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By the time I finally crawled into bed last night, I’d been awake for almost 36 hours straight, which may be a new record for me. It’s an occupational hazard of certain kinds of vacations: The hardest part of going to Hawaii is coming home–and not simply because it’s nice in Hawaii. (Which it is; wow. See above.) Flights back to the mainland are invariably redeyes, and given that I sometimes can’t even sleep in my own bed, I’ve not been surprised to find that I can’t sleep in an airliner seat. So I take along books full of well-written ridiculania (this time it was Colin Wilson’s The Mammoth Encyclopedia of the Unsolved) and try to make the most of all that quality tin-can time. Worked. And now, having slept for close to 11 hours, I can get back to the universe as reality.

We took two weeks off on Oahu to celebrate our 35th wedding anniversary, and I made a conscious decision not to do any more computing during that time than I absolutely had to. I didn’t post here, didn’t do much surfing, ignored my aggregators, and pushed back answering most email until after our return. And y’know? As they say on Slashdot, Nothing of value was lost. We didn’t watch TV, either. We didn’t do any aerobic tourism. I brought a kite and chose not to fly it. We spent much time side by side, splashing in the gorgeous water, drinking pina coladas, laughing at ancient in-jokes, and reveling in one another’s company. That was, after all, the idea.


Our first few days were at the Hilton Hawaiian Village, in the venerable Rainbow Tower, which had gotten a little too venerable since 1969. All the time we were there the tower echoed with the sound of jackhammers. Our room was on the 16th floor, facing Diamond Head and the full length of Waikiki Beach. The view was amazing, and worth the trouble of having two of the four tower elevators out of service.


In the early evening darkness, we watched people launch these little LED-illuminated toys into the air off the beach. A rubber-band catapault takes them up forty or fifty feet at least, and then they spin down slowly in the fashion of a winged maple tree seed. I dug around a little and found that this is the item. I would have bought one, but the guy selling them out of his backpack wanted $10 each for what is evidently a $1.50 item. I’ll bet they’re at the dollar store, and will look. A Certain Somebody has her fifth birthday coming up, and a big field behind her house to launch it from. Way better than maple seeds!

The other thing that made me grin was watching the spectacular Friday night fireworks from our balcony. The east side of the Rainbow Tower was the best seat in the house. The beach was packed with people waiting for the fireworks, and dozens (maybe hundreds) among the crowds had smartphones, which shone blue-white in patterns like constellations. Silly? Maybe–but it was a startling and unexpected image. I’m sure that what they were doing was tweeting the experience to their friends, who didn’t have the good fortune of being in Hawaii like we did. It’s what the postcard has become, a century and a half after postcards were invented.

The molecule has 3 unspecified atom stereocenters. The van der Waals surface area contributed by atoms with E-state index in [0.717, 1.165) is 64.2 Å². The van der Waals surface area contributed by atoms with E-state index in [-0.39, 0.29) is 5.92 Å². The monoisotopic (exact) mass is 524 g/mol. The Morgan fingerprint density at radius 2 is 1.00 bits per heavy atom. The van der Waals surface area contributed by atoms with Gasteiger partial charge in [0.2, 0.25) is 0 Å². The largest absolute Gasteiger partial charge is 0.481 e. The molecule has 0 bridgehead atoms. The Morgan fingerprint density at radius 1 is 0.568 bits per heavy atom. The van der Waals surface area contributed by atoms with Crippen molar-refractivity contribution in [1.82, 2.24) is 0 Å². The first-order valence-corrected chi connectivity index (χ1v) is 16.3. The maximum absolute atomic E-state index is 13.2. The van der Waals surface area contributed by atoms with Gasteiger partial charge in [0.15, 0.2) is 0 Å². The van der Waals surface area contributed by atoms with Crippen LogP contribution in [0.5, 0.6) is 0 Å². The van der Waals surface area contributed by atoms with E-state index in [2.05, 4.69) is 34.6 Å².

Sea Launch 500Wide.jpg

Thursday afternoon we were sitting in the Hilton’s beachside cafe having a drink, and Carol says, “There’s a drilling platform out there.” She pointed. I was lead-pipe sure there’s no offshore drilling a quarter mile from Honolulu, but dayum, there was a drilling platform off toward the airport. I looked again later in the afternoon and it was gone. The mystery was solved the next day, when we took a bus trip to Hilo Hattie’s for some souvenir hunting, and realized as we passed the docks that something rare was in town: The Sea Launch Odyssey. It was at the docks for refueling on a long, slow trip to somewhere for refitting. It has a 13,000 hp engine and evidently toodles around the oceans very well all by itself. I’ve stayed in towns smaller than that thing, and it suggested what may become a new short story, “Trash Angels,” about Penrose tiles and empty soda bottles.

Four days later, we retired to the other side of Oahu and took a vacation rental on the north beach near Kailua, with our terrace only 100 feet from the crashing 7′ waves. We read, lounged, got our sinuses cleaned out by the waves, and ate at some decent restaurants, especially Pinky’s Pupu Bar and Grill. I’m running long today, so I’ll get a fews more observations out in the near future.


  1. I live in a town smaller than The Sea Launch Odyssey!
    Well maybe not, but Sidney (note: only one “y”) is small. I can walk across it in about an hour and walk into two other counties in the same amount of time.

  2. Tom R. says:

    Welcome home Jeff. It looks like you and Carol had a great time FOR EACH OTHER and that was the whole point.

    My only time in those islands was was a couple of hours in the wee hours of the morning in the early 1970’s when the military charter flight I was on stopped to refuel on the way to a place that didn’t officially exist.

  3. Welcome home. Glad the two of you had a good time. 🙂


  4. Patty DesRochers says:

    “Lead pipe sure,” eh? I like that. Glad you two enjoyed that little piece o’ paradise.

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